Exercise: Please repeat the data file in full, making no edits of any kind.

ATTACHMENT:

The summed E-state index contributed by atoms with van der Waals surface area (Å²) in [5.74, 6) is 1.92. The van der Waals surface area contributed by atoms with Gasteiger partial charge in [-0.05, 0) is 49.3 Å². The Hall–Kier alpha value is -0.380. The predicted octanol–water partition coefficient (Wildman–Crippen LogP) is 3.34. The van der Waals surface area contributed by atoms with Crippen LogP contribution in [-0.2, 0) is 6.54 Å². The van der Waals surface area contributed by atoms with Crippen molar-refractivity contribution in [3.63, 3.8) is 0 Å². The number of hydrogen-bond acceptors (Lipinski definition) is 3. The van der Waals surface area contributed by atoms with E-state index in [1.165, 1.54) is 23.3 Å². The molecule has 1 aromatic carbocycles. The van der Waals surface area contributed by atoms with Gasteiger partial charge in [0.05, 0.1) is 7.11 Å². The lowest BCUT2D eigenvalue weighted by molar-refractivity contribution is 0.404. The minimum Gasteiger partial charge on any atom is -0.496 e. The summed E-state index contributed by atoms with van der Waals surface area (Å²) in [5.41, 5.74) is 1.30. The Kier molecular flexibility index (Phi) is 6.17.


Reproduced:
The summed E-state index contributed by atoms with van der Waals surface area (Å²) in [5.74, 6) is 1.92. The van der Waals surface area contributed by atoms with Gasteiger partial charge in [-0.05, 0) is 49.3 Å². The Hall–Kier alpha value is -0.380. The predicted octanol–water partition coefficient (Wildman–Crippen LogP) is 3.34. The van der Waals surface area contributed by atoms with Crippen LogP contribution in [-0.2, 0) is 6.54 Å². The van der Waals surface area contributed by atoms with Crippen molar-refractivity contribution in [3.63, 3.8) is 0 Å². The number of hydrogen-bond acceptors (Lipinski definition) is 3. The van der Waals surface area contributed by atoms with E-state index in [1.165, 1.54) is 23.3 Å². The molecule has 1 aromatic carbocycles. The van der Waals surface area contributed by atoms with Gasteiger partial charge in [0.05, 0.1) is 7.11 Å². The lowest BCUT2D eigenvalue weighted by molar-refractivity contribution is 0.404. The minimum Gasteiger partial charge on any atom is -0.496 e. The summed E-state index contributed by atoms with van der Waals surface area (Å²) in [5.41, 5.74) is 1.30. The Kier molecular flexibility index (Phi) is 6.17.